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11. марта 2014

 

We are going to look at networking for your LibGDX application.  Networking in LibGDX is relatively primitive, supporting only socket communications.  In many cases though, that’s more than enough.  We are going to implement a very simple socket based chat application.  The code is heavily commented, so the discussion will actually be pretty sparse.  If I missed something please leave a comment and I will do my best to address it.

 

Alright, let’s jump right in with the code:

package com.gamefromscratch;

import com.badlogic.gdx.ApplicationListener;
import com.badlogic.gdx.Gdx;
import com.badlogic.gdx.Net.Protocol;
import com.badlogic.gdx.graphics.GL20;
import com.badlogic.gdx.graphics.OrthographicCamera;
import com.badlogic.gdx.graphics.g2d.SpriteBatch;
import com.badlogic.gdx.net.ServerSocket;
import com.badlogic.gdx.net.ServerSocketHints;
import com.badlogic.gdx.net.Socket;
import com.badlogic.gdx.net.SocketHints;
import com.badlogic.gdx.scenes.scene2d.InputEvent;
import com.badlogic.gdx.scenes.scene2d.Stage;
import com.badlogic.gdx.scenes.scene2d.ui.Label;
import com.badlogic.gdx.scenes.scene2d.ui.Skin;
import com.badlogic.gdx.scenes.scene2d.ui.TextArea;
import com.badlogic.gdx.scenes.scene2d.ui.TextButton;
import com.badlogic.gdx.scenes.scene2d.ui.VerticalGroup;
import com.badlogic.gdx.scenes.scene2d.utils.ClickListener;

import java.io.BufferedReader;
import java.io.IOException;
import java.io.InputStreamReader;
import java.net.Inet4Address;
import java.net.InetAddress;
import java.net.NetworkInterface;
import java.net.SocketException;
import java.util.ArrayList;
import java.util.Collections;
import java.util.Enumeration;
import java.util.List;

public class Networking implements ApplicationListener {
    private OrthographicCamera camera;
    private SpriteBatch batch;
    private Skin skin;
    private Stage stage;
    private Label labelDetails;
    private Label labelMessage;
    private TextButton button;
    private TextArea textIPAddress;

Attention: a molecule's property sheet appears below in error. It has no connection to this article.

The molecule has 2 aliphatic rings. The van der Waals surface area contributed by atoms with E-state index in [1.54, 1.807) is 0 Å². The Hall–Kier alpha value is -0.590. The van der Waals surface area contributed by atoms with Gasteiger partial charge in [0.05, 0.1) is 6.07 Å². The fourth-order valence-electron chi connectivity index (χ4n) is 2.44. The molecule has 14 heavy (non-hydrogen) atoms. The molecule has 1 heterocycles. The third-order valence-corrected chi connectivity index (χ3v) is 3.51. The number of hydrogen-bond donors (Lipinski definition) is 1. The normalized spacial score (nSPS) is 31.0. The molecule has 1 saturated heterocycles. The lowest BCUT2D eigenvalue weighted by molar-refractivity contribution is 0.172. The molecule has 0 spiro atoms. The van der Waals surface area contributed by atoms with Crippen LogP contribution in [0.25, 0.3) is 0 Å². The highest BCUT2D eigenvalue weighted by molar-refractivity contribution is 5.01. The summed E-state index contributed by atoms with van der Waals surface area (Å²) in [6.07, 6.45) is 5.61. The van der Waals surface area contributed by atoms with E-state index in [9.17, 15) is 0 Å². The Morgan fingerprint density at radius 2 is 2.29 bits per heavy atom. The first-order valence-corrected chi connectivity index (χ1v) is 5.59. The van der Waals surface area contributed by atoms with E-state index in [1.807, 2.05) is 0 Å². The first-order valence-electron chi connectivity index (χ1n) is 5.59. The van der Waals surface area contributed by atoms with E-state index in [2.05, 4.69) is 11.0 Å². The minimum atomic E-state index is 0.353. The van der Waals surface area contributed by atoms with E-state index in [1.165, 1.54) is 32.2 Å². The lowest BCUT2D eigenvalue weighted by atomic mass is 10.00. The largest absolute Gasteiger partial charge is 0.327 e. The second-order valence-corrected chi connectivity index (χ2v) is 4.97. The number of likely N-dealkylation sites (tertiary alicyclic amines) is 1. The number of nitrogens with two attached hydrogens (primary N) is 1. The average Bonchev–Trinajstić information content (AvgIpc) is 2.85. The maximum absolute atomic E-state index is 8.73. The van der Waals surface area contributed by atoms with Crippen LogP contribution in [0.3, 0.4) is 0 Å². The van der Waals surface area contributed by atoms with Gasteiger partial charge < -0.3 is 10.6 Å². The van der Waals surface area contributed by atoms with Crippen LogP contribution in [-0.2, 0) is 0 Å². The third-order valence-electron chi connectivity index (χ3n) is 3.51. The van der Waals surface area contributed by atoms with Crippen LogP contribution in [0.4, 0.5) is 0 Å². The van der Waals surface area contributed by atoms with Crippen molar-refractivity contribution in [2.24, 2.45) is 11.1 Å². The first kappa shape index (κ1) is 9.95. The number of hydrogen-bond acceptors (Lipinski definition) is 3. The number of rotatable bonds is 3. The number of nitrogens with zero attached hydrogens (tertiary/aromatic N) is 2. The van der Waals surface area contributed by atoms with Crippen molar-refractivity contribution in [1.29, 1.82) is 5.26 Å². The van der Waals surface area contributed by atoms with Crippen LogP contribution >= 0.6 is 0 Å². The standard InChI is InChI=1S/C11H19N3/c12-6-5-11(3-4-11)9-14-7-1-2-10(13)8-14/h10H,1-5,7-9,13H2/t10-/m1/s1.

private TextArea textMessage;
    
    // Pick a resolution that is 16:9 but not unreadibly small
    public final static float VIRTUAL_SCREEN_HEIGHT = 960;
    public final static float VIRTUAL_SCREEN_WIDTH = 540;
    
    
    @Override
    public void create() {        
        camera = new OrthographicCamera(Gdx.graphics.getWidth(),Gdx.graphics.getHeight());
        batch = new SpriteBatch();
        
        // Load our UI skin from file.  Once again, I used the files included in the tests.
        // Make sure default.fnt, default.png, uiskin.[atlas/json/png] are all added to your assets
        skin = new Skin(Gdx.files.internal("data/uiskin.json"));
        stage = new Stage();
        // Wire the stage to receive input, as we are using Scene2d in this example
        Gdx.input.setInputProcessor(stage);

        
        // The following code loops through the available network interfaces
        // Keep in mind, there can be multiple interfaces per device, for example
        // one per NIC, one per active wireless and the loopback
        // In this case we only care about IPv4 address ( x.x.x.x format )
        List<String> addresses = new ArrayList<String>();
        try {
            Enumeration<NetworkInterface> interfaces = NetworkInterface.getNetworkInterfaces();
            for(NetworkInterface ni : Collections.list(interfaces)){
                for(InetAddress address : Collections.list(ni.getInetAddresses()))
                {
                    if(address instanceof Inet4Address){
                        addresses.add(address.getHostAddress());
                    }
                }
            }
        } catch (SocketException e) {
            e.printStackTrace();
        }
        
        // Print the contents of our array to a string.  Yeah, should have used StringBuilder
        String ipAddress = new String("");
        for(String str:addresses)
        {
            ipAddress = ipAddress + str + "\n";
        }
        
        // Now setupt our scene UI
        
        // Vertical group groups contents vertically.  I suppose that was probably pretty obvious
        VerticalGroup vg = new VerticalGroup().space(3).pad(5).fill();//.space(2).pad(5).fill();//.space(3).reverse().fill();
        // Set the bounds of the group to the entire virtual display
        vg.setBounds(0, 0, VIRTUAL_SCREEN_WIDTH, VIRTUAL_SCREEN_HEIGHT);
        
        // Create our controls
        labelDetails = new Label(ipAddress,skin);
        labelMessage = new Label("Hello world",skin);
        button = new TextButton("Send message",skin);
        textIPAddress = new TextArea("",skin);
        textMessage = new TextArea("",skin);

        // Add them to scene
        vg.addActor(labelDetails);
        vg.addActor(labelMessage);
        vg.addActor(textIPAddress);
        vg.addActor(textMessage);
        vg.addActor(button);
        
        // Add scene to stage
        stage.addActor(vg);
        
        // Setup a viewport to map screen to a 480x640 virtual resolution
        // As otherwise this is way too tiny on my 1080p android phone.
        stage.setViewport(VIRTUAL_SCREEN_WIDTH, VIRTUAL_SCREEN_HEIGHT,false);
        stage.getCamera().position.set(VIRTUAL_SCREEN_WIDTH/2,VIRTUAL_SCREEN_HEIGHT/2,0);
        
        // Now we create a thread that will listen for incoming socket connections